It was my good fortune to make in the prosecution of my work a number of friends on whom I could depend regularly for various sums ranging from one hundred dollars to three thousand dollars a year. Among these were such noble laymen as Messrs. Harold and John Nicholas Brown, of Providence; Messrs. Lemuel Coffin and H. H. Houston, of Philadelphia, and others. Then of faithful women there were not a few who gave year by year most generously. The loyal confidence thus expressed enabled me to build up a constituency of supporters on whom I could always rely. There are still living those--men and women--who held up my hands with loving loyalty all through these anxious years, and if I were permitted to mention their names they would be recognized as large-hearted and consecrated givers, to whom such service for the Master always seems a sacred privilege which they exercise with wise discrimination and the utmost conscientiousness. Then within the limits of my missionary district was a constantly growing number of my own people, who gave of their money and their time. I was especially fortunate in having in various parts of the diocese young women who had been well trained for Christian service in St. Margaret's, our school for girls in Boise, Idaho. For this great blessing I was largely indebted to Miss Frances M. Buchan, the principal, who launched the institution from its very beginning into an atmosphere of missionary zeal, and inspired the girls with a strong desire to carry the church and its refining influences into their respective communities.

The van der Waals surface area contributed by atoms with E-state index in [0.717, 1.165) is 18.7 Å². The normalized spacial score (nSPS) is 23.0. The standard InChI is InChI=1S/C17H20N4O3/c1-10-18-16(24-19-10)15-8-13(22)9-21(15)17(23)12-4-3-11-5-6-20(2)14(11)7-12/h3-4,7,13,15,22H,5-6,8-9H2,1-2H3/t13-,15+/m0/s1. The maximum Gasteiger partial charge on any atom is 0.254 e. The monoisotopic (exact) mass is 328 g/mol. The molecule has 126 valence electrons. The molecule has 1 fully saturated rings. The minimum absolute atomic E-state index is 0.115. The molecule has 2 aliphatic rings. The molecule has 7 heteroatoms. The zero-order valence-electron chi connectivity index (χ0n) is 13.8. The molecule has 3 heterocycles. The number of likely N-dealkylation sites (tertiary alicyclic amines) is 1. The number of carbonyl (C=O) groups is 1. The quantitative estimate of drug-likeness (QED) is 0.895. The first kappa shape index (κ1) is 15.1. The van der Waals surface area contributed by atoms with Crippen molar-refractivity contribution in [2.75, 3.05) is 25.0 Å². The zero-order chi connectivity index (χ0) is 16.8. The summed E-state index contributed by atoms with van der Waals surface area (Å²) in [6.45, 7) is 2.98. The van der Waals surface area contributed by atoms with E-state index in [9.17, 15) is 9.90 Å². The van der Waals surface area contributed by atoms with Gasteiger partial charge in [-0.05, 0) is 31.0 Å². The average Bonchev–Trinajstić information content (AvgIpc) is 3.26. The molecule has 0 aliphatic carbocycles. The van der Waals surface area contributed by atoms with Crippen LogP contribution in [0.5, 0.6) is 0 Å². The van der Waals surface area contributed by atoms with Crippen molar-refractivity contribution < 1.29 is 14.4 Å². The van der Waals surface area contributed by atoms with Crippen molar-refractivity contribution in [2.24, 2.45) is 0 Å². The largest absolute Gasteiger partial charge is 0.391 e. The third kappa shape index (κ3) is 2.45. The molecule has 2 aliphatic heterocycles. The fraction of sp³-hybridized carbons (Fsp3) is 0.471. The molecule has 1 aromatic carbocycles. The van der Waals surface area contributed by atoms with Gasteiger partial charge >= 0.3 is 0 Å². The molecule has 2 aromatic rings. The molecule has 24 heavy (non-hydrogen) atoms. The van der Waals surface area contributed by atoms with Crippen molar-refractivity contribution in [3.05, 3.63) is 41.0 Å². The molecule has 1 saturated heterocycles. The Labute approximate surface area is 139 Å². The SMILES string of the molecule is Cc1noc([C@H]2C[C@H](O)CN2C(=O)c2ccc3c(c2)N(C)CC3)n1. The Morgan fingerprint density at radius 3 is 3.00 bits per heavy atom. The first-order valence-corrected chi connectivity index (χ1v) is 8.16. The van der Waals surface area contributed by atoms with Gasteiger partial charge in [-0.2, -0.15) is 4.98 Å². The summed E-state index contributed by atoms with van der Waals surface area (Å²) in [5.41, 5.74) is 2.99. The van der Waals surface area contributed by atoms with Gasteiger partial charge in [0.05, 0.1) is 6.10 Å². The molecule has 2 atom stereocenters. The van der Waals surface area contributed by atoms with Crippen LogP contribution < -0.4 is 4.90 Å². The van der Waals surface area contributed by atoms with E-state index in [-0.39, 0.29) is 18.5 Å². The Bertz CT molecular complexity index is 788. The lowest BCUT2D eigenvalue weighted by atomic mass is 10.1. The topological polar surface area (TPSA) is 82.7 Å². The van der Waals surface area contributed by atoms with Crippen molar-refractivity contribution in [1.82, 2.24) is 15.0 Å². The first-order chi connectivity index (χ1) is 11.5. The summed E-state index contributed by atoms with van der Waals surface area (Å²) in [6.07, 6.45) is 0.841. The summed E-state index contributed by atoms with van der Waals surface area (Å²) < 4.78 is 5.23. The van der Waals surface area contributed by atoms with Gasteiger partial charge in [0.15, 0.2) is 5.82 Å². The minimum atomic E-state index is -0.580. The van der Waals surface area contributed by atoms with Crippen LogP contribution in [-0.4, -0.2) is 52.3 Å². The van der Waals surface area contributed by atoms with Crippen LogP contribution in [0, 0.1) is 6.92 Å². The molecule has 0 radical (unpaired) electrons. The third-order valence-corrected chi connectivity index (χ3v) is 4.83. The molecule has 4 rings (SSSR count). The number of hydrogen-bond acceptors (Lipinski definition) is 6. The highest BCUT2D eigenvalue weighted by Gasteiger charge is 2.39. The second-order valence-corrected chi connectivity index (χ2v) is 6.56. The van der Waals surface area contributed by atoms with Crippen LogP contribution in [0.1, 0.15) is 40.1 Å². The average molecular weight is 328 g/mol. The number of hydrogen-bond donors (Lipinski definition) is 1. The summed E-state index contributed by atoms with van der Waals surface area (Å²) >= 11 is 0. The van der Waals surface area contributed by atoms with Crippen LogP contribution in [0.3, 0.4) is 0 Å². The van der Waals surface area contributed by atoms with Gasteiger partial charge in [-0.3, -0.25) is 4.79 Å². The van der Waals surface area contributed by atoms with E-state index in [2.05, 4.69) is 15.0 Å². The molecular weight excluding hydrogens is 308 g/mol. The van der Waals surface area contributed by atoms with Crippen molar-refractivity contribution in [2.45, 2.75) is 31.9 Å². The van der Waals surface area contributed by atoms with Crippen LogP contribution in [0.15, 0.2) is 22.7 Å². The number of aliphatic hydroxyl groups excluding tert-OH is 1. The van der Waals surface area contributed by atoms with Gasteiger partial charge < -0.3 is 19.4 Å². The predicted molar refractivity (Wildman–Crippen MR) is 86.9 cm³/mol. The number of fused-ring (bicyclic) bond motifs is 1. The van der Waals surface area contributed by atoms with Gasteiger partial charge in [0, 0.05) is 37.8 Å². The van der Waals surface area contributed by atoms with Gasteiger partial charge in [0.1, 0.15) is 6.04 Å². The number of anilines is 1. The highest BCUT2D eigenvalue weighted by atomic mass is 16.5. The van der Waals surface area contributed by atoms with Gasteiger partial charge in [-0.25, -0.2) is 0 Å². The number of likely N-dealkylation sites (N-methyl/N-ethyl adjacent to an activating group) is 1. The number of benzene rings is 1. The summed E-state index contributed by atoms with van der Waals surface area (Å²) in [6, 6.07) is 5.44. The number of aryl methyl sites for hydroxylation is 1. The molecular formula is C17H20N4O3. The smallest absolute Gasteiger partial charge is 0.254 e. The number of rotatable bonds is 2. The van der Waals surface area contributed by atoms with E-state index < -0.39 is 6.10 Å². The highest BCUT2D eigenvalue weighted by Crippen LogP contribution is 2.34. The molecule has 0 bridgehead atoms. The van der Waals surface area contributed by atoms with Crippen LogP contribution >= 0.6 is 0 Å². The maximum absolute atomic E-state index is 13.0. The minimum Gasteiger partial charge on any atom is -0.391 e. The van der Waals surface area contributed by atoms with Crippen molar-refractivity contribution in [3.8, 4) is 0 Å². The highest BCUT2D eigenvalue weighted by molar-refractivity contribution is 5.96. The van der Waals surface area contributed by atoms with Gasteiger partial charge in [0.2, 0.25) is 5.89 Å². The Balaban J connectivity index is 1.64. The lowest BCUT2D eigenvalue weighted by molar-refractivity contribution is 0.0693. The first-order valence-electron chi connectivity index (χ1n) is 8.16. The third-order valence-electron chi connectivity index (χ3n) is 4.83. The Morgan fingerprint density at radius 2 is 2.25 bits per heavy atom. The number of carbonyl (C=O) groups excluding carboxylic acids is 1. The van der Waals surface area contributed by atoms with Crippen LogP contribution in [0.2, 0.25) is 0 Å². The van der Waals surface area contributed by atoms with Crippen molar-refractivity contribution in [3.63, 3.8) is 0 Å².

During the greater part of my episcopate in Wyoming and Idaho I owed much to the munificence of an English churchman who lived in London. I met him by chance in Boise, where he was visiting a friend. I have rarely known a more godly man. To him religion was the great concern of life, and the church, which embodied in his mind the religion of the Master, received the unstinted homage of his heart. While a very successful business man, it was evident that his chief motive for making money was to have the joy of bestowing it where it could be of the greatest service to his fellow-man. It was not necessary for me to ask him for money. He was constantly writing me to ascertain my plans and to inform me that at such a time in the near future he would be glad to send me a draft for some specified amount provided I had an object which I deemed important to accomplish. He was greatly interested in the building of the cathedral at Laramie, and from time to time made large contributions towards its completion. During the latter part of his life I was his guest for several days at his quiet home in London. In several instances when I was confronted with anxious financial problems and needed assistance in carrying out certain important plans, his check would unexpectedly come quite unsolicited, bringing me almost the exact amount I required. If this had occurred only once I should have thought but little of it, but, happening again and again, I could not but regard it as a direct answer to my prayers. On two occasions during my Western episcopate I went to England to attend great missionary gatherings. In 1894 there was at St. James's Hall, London, a meeting in the interest of foreign evangelization which brought together not only a large representation of the bishops in England, but many from the colonies and distant sees wherever the Anglican communion had planted itself. At the opening meeting Archbishop Benson, who then occupied the throne of Canterbury, presided. His kindness to me I shall never forget. Of course, I realized that it was inspired by a strong desire on the part of his grace to do honor to a bishop, however unknown, who came from America. While he was in residence at the palace at Addington Park he invited me to visit him. When I reached his home, Mrs. Benson received me, as the Archbishop was riding horseback, a diversion in which he was wont to indulge morning and evening whenever his busy life permitted. Of Mrs. Benson, Mr. Gladstone is said to have remarked that she was the cleverest woman in England. She certainly possessed a rare grace of manner which immediately set one at ease. In making me at home she tactfully directed the conversation to subjects connected with Wyoming and Idaho, with which she naturally assumed some familiarity on my part. I was impressed by the range and comprehensiveness of her leading questions. Matters in which women generally take little or no interest appealed to her. By the time we had talked for an hour or two, while afternoon tea was being served, I felt that Mrs. Benson could pass as good an examination on the agricultural, mineral, stock-growing, political and social features of the new West as I could myself, including the experiment of woman's suffrage. So fully was I convinced of this that, after the Archbishop joined us and began in his kindly way to seek information about my part of the world, I told him that if after I had gone he should discover that he had forgotten any point of interest I was sure Mrs. Benson could fully enlighten him.